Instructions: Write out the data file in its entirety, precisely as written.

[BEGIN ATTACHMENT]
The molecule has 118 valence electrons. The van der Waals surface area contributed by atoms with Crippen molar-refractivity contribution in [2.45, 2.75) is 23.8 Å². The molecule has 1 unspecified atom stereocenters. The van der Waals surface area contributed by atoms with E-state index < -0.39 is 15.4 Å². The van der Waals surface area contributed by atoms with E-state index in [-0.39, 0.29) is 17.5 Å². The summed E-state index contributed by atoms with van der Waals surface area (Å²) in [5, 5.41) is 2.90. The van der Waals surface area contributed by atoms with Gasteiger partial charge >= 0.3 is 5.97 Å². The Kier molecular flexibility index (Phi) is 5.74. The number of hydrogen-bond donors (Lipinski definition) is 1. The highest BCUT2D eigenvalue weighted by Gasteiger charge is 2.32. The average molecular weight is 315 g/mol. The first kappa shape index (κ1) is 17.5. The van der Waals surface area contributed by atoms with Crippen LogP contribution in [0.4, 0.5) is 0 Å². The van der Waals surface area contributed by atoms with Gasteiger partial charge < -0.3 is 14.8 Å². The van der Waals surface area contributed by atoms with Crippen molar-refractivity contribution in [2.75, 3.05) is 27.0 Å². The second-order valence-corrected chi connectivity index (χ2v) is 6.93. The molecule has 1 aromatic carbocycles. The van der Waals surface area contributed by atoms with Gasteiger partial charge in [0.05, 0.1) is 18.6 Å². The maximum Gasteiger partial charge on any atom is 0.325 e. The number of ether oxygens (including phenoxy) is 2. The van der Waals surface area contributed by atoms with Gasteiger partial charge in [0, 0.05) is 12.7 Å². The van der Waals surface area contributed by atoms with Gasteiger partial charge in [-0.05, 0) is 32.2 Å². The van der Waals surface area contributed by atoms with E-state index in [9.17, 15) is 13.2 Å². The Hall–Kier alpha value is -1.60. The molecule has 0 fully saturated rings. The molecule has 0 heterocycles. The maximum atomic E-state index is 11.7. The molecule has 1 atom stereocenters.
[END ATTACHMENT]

The molecule has 118 valence electrons. The van der Waals surface area contributed by atoms with Crippen molar-refractivity contribution in [2.45, 2.75) is 23.8 Å². The molecule has 1 unspecified atom stereocenters. The van der Waals surface area contributed by atoms with E-state index < -0.39 is 15.4 Å². The van der Waals surface area contributed by atoms with E-state index in [-0.39, 0.29) is 17.5 Å². The summed E-state index contributed by atoms with van der Waals surface area (Å²) in [5, 5.41) is 2.90. The van der Waals surface area contributed by atoms with Gasteiger partial charge >= 0.3 is 5.97 Å². The Kier molecular flexibility index (Phi) is 5.74. The number of hydrogen-bond donors (Lipinski definition) is 1. The highest BCUT2D eigenvalue weighted by Gasteiger charge is 2.32. The average molecular weight is 315 g/mol. The first kappa shape index (κ1) is 17.5. The van der Waals surface area contributed by atoms with Crippen LogP contribution in [0.4, 0.5) is 0 Å². The van der Waals surface area contributed by atoms with Gasteiger partial charge < -0.3 is 14.8 Å². The van der Waals surface area contributed by atoms with Crippen molar-refractivity contribution in [2.75, 3.05) is 27.0 Å². The second-order valence-corrected chi connectivity index (χ2v) is 6.93. The molecule has 1 aromatic carbocycles. The van der Waals surface area contributed by atoms with Gasteiger partial charge in [0.05, 0.1) is 18.6 Å². The maximum Gasteiger partial charge on any atom is 0.325 e. The number of ether oxygens (including phenoxy) is 2. The van der Waals surface area contributed by atoms with Gasteiger partial charge in [0, 0.05) is 12.7 Å². The van der Waals surface area contributed by atoms with Gasteiger partial charge in [-0.05, 0) is 32.2 Å². The van der Waals surface area contributed by atoms with E-state index in [9.17, 15) is 13.2 Å². The Hall–Kier alpha value is -1.60. The molecule has 0 fully saturated rings. The molecule has 0 heterocycles. The maximum atomic E-state index is 11.7. The molecule has 1 atom stereocenters.